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Togo's Press Advocates Denounce Government


The International Federation of Journalists (IFJ) has denounced the Togolese government for its increasing attempts to stifle press freedom in the West African country.

Authorities continue to issue courts summons to journalists critical of the government, and some journalists feel they are under threat of physical danger.

Union of Independent Journalists of Togo Secretary-General Credo Tetteh says the government reportedly has a list of journalists "to eliminate."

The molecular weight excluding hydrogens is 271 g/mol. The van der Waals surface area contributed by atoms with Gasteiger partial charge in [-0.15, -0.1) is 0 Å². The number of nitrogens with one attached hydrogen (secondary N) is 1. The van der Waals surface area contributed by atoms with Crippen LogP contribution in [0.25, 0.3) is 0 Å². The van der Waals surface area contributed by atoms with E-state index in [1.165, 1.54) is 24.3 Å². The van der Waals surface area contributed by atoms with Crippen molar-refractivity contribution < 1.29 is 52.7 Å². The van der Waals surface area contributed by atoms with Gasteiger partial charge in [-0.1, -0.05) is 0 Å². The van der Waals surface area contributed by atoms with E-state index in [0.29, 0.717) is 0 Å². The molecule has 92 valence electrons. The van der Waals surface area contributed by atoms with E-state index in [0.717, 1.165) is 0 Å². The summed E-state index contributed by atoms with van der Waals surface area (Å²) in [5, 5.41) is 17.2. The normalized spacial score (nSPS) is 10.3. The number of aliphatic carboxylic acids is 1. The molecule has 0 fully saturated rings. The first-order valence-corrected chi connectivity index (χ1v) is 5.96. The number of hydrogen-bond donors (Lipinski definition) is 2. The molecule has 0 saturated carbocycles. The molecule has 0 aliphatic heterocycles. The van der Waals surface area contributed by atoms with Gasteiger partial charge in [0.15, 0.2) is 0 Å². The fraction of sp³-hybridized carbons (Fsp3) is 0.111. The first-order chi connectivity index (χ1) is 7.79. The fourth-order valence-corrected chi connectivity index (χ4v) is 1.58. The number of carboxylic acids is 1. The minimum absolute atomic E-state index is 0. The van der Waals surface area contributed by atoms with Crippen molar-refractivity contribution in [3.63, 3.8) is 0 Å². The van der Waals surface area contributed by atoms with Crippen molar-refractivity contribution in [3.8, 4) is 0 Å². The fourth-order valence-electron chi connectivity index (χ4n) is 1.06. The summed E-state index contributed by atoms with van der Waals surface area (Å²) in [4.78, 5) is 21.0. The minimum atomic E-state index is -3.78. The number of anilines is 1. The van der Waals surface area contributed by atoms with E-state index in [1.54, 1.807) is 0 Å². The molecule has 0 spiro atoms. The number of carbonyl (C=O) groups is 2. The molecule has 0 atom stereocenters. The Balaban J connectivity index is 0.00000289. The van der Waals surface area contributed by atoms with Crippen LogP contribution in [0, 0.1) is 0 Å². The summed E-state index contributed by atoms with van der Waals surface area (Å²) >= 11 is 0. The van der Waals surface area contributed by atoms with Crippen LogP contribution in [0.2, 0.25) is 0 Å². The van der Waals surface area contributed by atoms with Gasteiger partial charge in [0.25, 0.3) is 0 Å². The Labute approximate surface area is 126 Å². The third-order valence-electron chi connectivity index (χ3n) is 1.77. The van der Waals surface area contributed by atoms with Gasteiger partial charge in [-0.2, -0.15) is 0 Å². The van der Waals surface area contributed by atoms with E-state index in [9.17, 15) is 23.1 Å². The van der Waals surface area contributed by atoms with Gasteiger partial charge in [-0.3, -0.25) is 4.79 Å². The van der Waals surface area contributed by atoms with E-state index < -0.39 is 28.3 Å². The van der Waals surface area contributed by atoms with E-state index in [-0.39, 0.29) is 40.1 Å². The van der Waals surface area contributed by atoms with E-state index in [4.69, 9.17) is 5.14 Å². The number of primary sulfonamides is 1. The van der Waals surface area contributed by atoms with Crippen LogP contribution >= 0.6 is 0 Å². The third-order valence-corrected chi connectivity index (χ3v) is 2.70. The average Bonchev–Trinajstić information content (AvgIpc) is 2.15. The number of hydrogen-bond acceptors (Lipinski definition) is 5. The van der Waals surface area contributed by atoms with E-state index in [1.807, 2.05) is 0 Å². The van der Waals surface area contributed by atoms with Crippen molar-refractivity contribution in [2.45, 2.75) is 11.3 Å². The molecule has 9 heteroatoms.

Tetteh said his organization wants to snuff out the government's threats so that the country's journalists can feel free to do their work.

"We wish to push away the waterfall of sewage so that the journalists can do their job," Tetteh said.

On August 25, 2010, journalist Didier Ledoux was briefly arrested for taking pictures of the courthouse. And just last week, the newspaper The Lantern was questioned by the government for comparing the misery in the country to the expensive lifestyle of government officials.

The press also has a responsibility to play its part, added Tetteh.

He says the journalists need to report on these and other occurrences, adding that they have an obligation not to forget their social responsibility.




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